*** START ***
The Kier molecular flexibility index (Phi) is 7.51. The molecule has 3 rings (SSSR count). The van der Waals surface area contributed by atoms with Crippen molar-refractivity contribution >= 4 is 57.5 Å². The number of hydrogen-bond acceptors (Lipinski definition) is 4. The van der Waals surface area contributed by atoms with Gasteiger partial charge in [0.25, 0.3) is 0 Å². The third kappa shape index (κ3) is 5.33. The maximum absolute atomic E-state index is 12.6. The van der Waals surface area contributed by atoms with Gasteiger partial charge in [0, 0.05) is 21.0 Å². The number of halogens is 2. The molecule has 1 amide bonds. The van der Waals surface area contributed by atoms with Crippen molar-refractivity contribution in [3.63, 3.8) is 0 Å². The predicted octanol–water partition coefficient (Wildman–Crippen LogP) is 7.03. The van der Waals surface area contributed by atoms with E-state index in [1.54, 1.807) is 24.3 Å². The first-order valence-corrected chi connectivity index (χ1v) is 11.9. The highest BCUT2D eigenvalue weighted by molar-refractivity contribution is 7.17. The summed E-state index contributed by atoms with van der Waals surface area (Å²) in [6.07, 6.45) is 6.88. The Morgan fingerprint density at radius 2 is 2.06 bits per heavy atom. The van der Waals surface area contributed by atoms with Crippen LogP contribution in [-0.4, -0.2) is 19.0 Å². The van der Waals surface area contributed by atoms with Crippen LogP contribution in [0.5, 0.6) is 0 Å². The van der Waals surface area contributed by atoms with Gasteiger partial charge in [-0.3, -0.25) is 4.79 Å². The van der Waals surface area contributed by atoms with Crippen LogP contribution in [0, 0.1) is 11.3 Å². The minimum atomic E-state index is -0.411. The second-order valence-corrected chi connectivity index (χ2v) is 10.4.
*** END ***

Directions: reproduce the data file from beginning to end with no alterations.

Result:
The Kier molecular flexibility index (Phi) is 7.51. The molecule has 3 rings (SSSR count). The van der Waals surface area contributed by atoms with Crippen molar-refractivity contribution >= 4 is 57.5 Å². The number of hydrogen-bond acceptors (Lipinski definition) is 4. The van der Waals surface area contributed by atoms with Gasteiger partial charge in [0.25, 0.3) is 0 Å². The third kappa shape index (κ3) is 5.33. The maximum absolute atomic E-state index is 12.6. The van der Waals surface area contributed by atoms with Gasteiger partial charge in [0, 0.05) is 21.0 Å². The number of halogens is 2. The molecule has 1 amide bonds. The van der Waals surface area contributed by atoms with Crippen molar-refractivity contribution in [3.63, 3.8) is 0 Å². The predicted octanol–water partition coefficient (Wildman–Crippen LogP) is 7.03. The van der Waals surface area contributed by atoms with E-state index in [1.54, 1.807) is 24.3 Å². The first-order valence-corrected chi connectivity index (χ1v) is 11.9. The highest BCUT2D eigenvalue weighted by molar-refractivity contribution is 7.17. The summed E-state index contributed by atoms with van der Waals surface area (Å²) in [6.07, 6.45) is 6.88. The Morgan fingerprint density at radius 2 is 2.06 bits per heavy atom. The van der Waals surface area contributed by atoms with Crippen LogP contribution in [-0.4, -0.2) is 19.0 Å². The van der Waals surface area contributed by atoms with Crippen LogP contribution in [0.5, 0.6) is 0 Å². The van der Waals surface area contributed by atoms with Gasteiger partial charge in [-0.3, -0.25) is 4.79 Å². The van der Waals surface area contributed by atoms with Crippen LogP contribution in [0, 0.1) is 11.3 Å². The minimum atomic E-state index is -0.411. The second-order valence-corrected chi connectivity index (χ2v) is 10.4.